Playscape be-Mine is about translation of industrial landscape to a playful recreational environment. Especially interesting is the concrete linear play element that much like the old mining shafts runs through an array of wooden slabs that were supporting the underworld. Furthermore, climbing on the concrete gets increasingly more difficult towards the top and requires some team work, which, according to the designers, acts “as an immaterial reference to the hard physical work of the old mine-workers, who had to trust one another unconditionally”. Reaching the top immediately pays off the effort of climbing. A poetic and beautifully designed coal circle offers an epic view on the surrounding landscape, industrial remains and of course the coal. The storytelling is intelligently manifested through means of abstraction.See other editor's picks
The team of Carve and Omgeving (design) and Krinkels (contractor) won the international competition to design an adventurous play-scape and landmark on a ‘terril‘ in Beringen, Belgium, in January 2015. The adventure mountain is part of the touristic, recreative project be-MINE, that aims to breathe new life into the monumental coal-mining site in Beringen, the largest industrial-archeological site in Flanders. The former mining city asked to add new function to the 60 meter high rubble mountain, and to redevelop the old industrial buildings into a cultural hotspot where its history can be experienced in a playful way.
The spectacular scale of this site – regarding both the height of the terril as well as its industrial heritage – is unique in the relatively flat surrounding landscape of Limburgian-Flanders. The intervention is a landmark on a large scale, but through its playable character it also reflects the small scale of a child. The values of the industrial heritage have been a continuous leading theme in the design process that resulted in an unprecedented playscape. The mining ‘terril’ has been given a new meaning, rooted in both the past and the future.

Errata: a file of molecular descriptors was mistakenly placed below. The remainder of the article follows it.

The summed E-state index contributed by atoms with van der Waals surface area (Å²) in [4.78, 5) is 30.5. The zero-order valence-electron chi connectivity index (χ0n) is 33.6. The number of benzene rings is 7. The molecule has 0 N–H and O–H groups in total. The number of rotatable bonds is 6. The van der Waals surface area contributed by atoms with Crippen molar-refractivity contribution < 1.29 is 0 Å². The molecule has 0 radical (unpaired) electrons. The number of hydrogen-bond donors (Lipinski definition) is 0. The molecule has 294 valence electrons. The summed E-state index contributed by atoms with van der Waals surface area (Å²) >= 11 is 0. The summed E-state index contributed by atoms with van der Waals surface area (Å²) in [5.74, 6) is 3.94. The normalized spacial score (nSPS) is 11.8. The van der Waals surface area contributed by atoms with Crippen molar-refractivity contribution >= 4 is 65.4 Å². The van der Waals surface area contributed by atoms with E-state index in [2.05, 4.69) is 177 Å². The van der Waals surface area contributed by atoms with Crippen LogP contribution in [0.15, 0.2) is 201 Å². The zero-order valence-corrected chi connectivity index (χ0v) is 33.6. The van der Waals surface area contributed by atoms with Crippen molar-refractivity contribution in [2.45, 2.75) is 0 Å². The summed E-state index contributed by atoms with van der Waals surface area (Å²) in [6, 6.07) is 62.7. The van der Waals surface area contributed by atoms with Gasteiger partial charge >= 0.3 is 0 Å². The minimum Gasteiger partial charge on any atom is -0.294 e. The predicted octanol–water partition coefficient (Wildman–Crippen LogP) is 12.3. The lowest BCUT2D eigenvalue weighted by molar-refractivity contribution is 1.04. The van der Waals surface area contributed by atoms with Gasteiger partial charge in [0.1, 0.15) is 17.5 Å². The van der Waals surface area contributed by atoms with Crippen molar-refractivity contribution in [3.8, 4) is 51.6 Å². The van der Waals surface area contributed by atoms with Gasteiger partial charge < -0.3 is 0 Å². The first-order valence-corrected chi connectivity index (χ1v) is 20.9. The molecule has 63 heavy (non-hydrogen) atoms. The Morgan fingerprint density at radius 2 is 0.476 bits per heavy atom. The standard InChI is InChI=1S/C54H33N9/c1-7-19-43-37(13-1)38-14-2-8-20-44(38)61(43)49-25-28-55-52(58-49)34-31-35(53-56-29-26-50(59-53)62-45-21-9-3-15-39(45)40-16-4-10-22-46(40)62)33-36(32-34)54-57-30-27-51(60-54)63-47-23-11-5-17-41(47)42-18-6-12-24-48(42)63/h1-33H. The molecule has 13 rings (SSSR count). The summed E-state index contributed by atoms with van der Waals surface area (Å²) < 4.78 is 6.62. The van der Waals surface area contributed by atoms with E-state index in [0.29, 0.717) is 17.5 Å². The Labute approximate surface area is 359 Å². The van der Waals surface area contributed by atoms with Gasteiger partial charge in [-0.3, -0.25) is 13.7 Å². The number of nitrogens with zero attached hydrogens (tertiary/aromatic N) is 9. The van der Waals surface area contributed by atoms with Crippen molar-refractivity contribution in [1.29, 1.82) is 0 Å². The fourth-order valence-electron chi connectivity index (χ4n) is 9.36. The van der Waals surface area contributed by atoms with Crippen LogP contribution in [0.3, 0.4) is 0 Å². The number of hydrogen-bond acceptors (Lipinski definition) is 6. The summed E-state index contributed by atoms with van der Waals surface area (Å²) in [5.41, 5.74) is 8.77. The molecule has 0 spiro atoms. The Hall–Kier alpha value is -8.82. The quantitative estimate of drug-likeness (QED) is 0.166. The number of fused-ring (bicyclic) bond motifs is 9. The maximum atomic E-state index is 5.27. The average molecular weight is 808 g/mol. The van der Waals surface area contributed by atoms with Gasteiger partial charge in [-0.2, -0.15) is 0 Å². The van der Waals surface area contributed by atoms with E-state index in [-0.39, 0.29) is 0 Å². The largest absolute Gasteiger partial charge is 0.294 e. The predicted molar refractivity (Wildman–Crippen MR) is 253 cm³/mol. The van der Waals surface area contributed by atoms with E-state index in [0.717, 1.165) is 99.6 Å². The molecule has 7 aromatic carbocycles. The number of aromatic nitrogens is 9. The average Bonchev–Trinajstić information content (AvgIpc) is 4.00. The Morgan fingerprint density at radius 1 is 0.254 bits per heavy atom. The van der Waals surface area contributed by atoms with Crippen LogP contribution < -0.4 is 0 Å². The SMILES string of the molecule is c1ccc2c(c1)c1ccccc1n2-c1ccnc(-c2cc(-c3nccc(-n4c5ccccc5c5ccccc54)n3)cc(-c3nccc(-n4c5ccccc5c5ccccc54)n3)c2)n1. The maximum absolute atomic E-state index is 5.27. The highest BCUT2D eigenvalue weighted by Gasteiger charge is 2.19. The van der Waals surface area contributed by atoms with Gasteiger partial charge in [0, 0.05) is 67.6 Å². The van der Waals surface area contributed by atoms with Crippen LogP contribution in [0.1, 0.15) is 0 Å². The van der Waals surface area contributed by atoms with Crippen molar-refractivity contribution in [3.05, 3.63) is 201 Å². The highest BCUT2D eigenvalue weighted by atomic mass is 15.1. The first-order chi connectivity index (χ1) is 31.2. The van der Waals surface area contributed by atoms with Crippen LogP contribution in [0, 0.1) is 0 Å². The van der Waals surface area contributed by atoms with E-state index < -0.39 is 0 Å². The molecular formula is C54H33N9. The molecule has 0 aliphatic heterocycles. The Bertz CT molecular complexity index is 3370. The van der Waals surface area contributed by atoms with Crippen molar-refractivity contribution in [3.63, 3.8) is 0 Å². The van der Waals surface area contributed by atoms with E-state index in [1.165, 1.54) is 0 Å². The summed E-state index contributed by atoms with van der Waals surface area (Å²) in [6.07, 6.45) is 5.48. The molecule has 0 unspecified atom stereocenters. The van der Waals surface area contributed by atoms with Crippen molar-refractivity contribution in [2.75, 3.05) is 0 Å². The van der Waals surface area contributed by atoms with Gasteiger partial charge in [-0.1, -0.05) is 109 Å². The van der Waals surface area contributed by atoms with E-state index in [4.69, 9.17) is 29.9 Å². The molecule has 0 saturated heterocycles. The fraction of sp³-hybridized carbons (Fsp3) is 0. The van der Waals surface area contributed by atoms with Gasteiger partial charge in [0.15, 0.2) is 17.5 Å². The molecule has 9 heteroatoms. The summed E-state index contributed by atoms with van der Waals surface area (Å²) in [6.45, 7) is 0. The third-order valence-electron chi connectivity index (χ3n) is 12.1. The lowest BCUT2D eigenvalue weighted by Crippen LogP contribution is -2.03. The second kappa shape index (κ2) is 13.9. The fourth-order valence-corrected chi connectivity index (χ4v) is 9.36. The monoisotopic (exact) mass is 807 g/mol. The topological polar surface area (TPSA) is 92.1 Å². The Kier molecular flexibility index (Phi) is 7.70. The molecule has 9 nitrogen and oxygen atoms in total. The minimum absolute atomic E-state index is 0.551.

The design consists of three parts, that create a unity with the mountain and its past: a pole forest as a landmark, an adventurous prismatic play surface on the flank of the mountain and a coal square on the top of the ‘terril’. The spine of the ensemble is a straight stairs that provides access to all levels. At night, a light line along the stairs makes the topography of the terril visible.
The topography of the landscape has regained structure and is made visible by a pole forest: 1.600 timber poles are anchored in the northern flank of the terril, from top to bottom. The rounded poles refer to the mining past; they were used for supporting the kilometres long underground mining shafts. It is a strong spatial gesture and an intervention that relates to the scale of the hill and the industrial heritage on this location. A part between the poles has been dedicated to an adventurous play course with balancing beams, climbing nets, hammocks, a labyrinth and a rope course. The poles are placed in a grid, which results in an interesting perspective effect: the sightlines create an experience that reminds of the dark mining shafts of the past.